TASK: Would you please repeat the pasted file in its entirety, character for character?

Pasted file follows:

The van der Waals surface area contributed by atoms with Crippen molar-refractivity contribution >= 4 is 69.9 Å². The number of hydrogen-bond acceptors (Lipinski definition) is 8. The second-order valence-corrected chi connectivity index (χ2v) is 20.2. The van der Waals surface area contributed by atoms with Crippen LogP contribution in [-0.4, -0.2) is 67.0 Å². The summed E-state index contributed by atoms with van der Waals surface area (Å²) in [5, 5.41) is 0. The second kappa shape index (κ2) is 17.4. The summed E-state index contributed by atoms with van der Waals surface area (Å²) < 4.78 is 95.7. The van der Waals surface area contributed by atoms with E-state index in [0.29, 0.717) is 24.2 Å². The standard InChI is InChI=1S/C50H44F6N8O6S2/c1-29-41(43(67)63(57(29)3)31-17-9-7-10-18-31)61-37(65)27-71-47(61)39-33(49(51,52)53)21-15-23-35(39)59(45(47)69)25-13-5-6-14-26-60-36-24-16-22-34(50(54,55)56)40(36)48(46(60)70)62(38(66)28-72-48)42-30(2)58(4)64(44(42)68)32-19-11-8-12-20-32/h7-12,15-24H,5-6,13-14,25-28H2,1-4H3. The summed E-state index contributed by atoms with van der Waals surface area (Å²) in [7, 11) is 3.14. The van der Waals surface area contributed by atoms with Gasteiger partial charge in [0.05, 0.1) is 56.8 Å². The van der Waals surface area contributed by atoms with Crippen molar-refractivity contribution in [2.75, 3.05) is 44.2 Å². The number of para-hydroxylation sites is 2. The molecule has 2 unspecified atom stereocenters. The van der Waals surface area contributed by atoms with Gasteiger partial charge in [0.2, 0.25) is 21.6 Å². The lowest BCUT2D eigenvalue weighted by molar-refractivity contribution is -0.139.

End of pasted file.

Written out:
The van der Waals surface area contributed by atoms with Crippen molar-refractivity contribution >= 4 is 69.9 Å². The number of hydrogen-bond acceptors (Lipinski definition) is 8. The second-order valence-corrected chi connectivity index (χ2v) is 20.2. The van der Waals surface area contributed by atoms with Crippen LogP contribution in [-0.4, -0.2) is 67.0 Å². The summed E-state index contributed by atoms with van der Waals surface area (Å²) in [5, 5.41) is 0. The second kappa shape index (κ2) is 17.4. The summed E-state index contributed by atoms with van der Waals surface area (Å²) < 4.78 is 95.7. The van der Waals surface area contributed by atoms with E-state index in [0.29, 0.717) is 24.2 Å². The standard InChI is InChI=1S/C50H44F6N8O6S2/c1-29-41(43(67)63(57(29)3)31-17-9-7-10-18-31)61-37(65)27-71-47(61)39-33(49(51,52)53)21-15-23-35(39)59(45(47)69)25-13-5-6-14-26-60-36-24-16-22-34(50(54,55)56)40(36)48(46(60)70)62(38(66)28-72-48)42-30(2)58(4)64(44(42)68)32-19-11-8-12-20-32/h7-12,15-24H,5-6,13-14,25-28H2,1-4H3. The summed E-state index contributed by atoms with van der Waals surface area (Å²) in [7, 11) is 3.14. The van der Waals surface area contributed by atoms with Gasteiger partial charge in [0.05, 0.1) is 56.8 Å². The van der Waals surface area contributed by atoms with Crippen molar-refractivity contribution in [2.75, 3.05) is 44.2 Å². The number of para-hydroxylation sites is 2. The molecule has 2 unspecified atom stereocenters. The van der Waals surface area contributed by atoms with Gasteiger partial charge in [0.2, 0.25) is 21.6 Å². The lowest BCUT2D eigenvalue weighted by molar-refractivity contribution is -0.139.